ALL THE KING'S HORSES (1977).
Serving up spectacularly lousy advice for struggling married couples, this Mark IV Pictures Christian soap opera directed by Donald W. Thompson (who also helmed their hilarious End Times quartet, beginning with A THIEF IN THE NIGHT) was inspired by Jack and Karen Persson, an Iowa couple saved by their BFF, Jesus Christ. Produced and co-written by Russell S. Doughton, Jr., who associate-produced THE BLOB before finding his true calling in unabashedly wholesome films marketed to undiscriminating Evangelical audiences, this low-budget feature's sole objective is to refute the unthinkable sin of divorce, since all of your problems (even physical abuse!) will vanish if you simply pray to The Big Dude Upstairs for your spouse's salvation... When sweet, church-going Sandy (Dee Wallace, a year after THE HILLS HAVE EYES) becomes smitten with Jack Benson (EIGHT IS ENOUGH hunk Grant Goodeve), we know it means trouble. He races motorcycles! He chews gum! His hair is tussled! Worst of all, he doesn't go to church! Nevertheless, this mismatched pair are soon sharing a first kiss as fireworks literally go off, Jack asks Sandy to marry him and she agrees -- with the stipulation that he "give his heart to Christ" first. Of course, he half-heartedly concedes to her demand in order to end their chaste dating montage and finally get into her holier-than-thou pants. Cut to several years later, and the Bensons' middle-class home, two prop kids and constant bickering. Tiresomely judgmental Sandy is incensed when Jack takes her to "a tavern" (horrors!) and refuses to "quit cussin'g, while he blows his top if dinner isn't on the table the instant he gets home and gives Sandy a black eye during one of his tantrums. The script piles one overly-melodramatic 'crisis' onto another -- Sandy is fleetingly tempted by a flirtatious co-worker, Jack accuses her of being a slut, their children cry themselves to sleep, and taking a few sleeping pills sends fragile Sandy straight into a hospital mental ward! Making matters even worse, when Sandy admits to no longer loving Jack, her mother (Anne Bellamy) and local pastors instead urge her to follow the Bible, be a docile wife and "submit to your husband." Gee, thanks, mom!... Voted Best Picture by the "Academy of Christian Cinemagraphic Arts" and with Wallace winning Best Actress, the future E.T.-mom earnestly plays this shallow caricature of Christian innocence -- Sandy's in her mid-twenties but still wears her hair in child-like pigtails; doesn't drink or watch godless Hollywood movies; and is a hair-trigger-jealous, humorless prude. No surprise, Goodeve's cocky douchebag is far more amusing. Plus like so many Christian-targeted films of that era, it squeezes in a live sermon, this time featuring a hokey musical-revival by (future megachurch founder) Rev. Lowell Lundstrom. Well shot by the versatile Robert Caramico (BLACKENSTEIN, SLUMBER PARTY '57), with production design by Ray Storey (art director of SPIDER BABY), it's a strident slog through marital dysfunction, armed with a simplistic, religious magical-thinking mindset.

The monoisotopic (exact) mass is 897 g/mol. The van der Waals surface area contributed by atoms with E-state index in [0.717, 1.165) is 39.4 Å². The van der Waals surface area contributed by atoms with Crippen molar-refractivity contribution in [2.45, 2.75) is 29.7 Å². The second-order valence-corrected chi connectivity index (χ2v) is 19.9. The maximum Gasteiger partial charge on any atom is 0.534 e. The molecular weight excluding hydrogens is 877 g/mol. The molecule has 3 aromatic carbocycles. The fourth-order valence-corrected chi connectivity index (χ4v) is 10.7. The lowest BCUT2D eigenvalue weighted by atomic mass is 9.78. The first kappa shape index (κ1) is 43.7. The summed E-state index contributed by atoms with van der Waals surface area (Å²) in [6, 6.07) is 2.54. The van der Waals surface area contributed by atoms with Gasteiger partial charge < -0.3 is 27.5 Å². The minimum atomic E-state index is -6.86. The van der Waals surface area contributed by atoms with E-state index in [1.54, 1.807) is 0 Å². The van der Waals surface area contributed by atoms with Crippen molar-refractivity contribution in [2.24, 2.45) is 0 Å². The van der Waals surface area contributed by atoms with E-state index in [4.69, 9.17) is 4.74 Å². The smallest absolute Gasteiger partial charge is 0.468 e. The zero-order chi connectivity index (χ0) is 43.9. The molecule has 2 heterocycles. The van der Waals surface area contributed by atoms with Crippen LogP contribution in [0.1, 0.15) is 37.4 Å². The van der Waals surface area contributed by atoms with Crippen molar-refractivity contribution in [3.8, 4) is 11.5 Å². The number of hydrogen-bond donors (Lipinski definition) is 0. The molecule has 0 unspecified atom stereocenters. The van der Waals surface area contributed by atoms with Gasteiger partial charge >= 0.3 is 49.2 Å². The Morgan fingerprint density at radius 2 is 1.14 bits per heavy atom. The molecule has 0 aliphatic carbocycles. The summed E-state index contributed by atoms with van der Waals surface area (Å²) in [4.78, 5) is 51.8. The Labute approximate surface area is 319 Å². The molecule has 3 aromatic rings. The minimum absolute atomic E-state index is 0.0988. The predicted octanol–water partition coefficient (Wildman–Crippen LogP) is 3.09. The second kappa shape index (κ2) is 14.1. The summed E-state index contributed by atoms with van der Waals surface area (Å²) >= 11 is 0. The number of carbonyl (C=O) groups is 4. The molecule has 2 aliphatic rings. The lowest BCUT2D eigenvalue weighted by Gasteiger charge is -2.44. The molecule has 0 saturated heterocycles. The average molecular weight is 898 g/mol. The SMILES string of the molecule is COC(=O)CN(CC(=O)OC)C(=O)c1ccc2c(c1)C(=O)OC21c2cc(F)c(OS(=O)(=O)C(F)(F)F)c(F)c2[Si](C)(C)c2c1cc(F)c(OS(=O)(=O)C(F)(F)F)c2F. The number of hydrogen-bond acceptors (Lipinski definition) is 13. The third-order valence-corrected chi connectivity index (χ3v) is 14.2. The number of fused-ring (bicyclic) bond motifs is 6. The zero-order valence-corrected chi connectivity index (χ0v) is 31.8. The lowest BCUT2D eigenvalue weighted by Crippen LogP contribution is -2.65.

© 2016 by Steven Puchalski.